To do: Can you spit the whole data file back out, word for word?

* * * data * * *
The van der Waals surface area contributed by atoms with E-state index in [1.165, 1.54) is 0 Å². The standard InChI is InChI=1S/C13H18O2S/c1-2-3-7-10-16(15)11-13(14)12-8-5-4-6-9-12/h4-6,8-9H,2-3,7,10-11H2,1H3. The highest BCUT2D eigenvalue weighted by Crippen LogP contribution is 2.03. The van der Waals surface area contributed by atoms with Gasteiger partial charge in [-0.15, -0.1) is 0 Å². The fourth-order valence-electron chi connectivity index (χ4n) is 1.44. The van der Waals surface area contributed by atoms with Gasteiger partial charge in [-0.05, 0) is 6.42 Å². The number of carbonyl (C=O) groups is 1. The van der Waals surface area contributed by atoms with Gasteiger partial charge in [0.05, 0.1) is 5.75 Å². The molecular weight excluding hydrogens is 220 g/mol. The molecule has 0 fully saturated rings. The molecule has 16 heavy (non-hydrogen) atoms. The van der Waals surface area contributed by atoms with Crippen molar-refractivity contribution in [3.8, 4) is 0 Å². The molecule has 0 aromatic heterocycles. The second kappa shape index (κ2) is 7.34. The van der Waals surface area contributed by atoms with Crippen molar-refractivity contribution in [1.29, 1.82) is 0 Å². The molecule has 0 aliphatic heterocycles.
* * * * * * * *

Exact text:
The van der Waals surface area contributed by atoms with E-state index in [1.165, 1.54) is 0 Å². The standard InChI is InChI=1S/C13H18O2S/c1-2-3-7-10-16(15)11-13(14)12-8-5-4-6-9-12/h4-6,8-9H,2-3,7,10-11H2,1H3. The highest BCUT2D eigenvalue weighted by Crippen LogP contribution is 2.03. The van der Waals surface area contributed by atoms with Gasteiger partial charge in [-0.15, -0.1) is 0 Å². The fourth-order valence-electron chi connectivity index (χ4n) is 1.44. The van der Waals surface area contributed by atoms with Gasteiger partial charge in [-0.05, 0) is 6.42 Å². The number of carbonyl (C=O) groups is 1. The van der Waals surface area contributed by atoms with Gasteiger partial charge in [0.05, 0.1) is 5.75 Å². The molecular weight excluding hydrogens is 220 g/mol. The molecule has 0 fully saturated rings. The molecule has 16 heavy (non-hydrogen) atoms. The van der Waals surface area contributed by atoms with Crippen molar-refractivity contribution in [3.8, 4) is 0 Å². The molecule has 0 aromatic heterocycles. The second kappa shape index (κ2) is 7.34. The van der Waals surface area contributed by atoms with Crippen molar-refractivity contribution in [1.29, 1.82) is 0 Å². The molecule has 0 aliphatic heterocycles.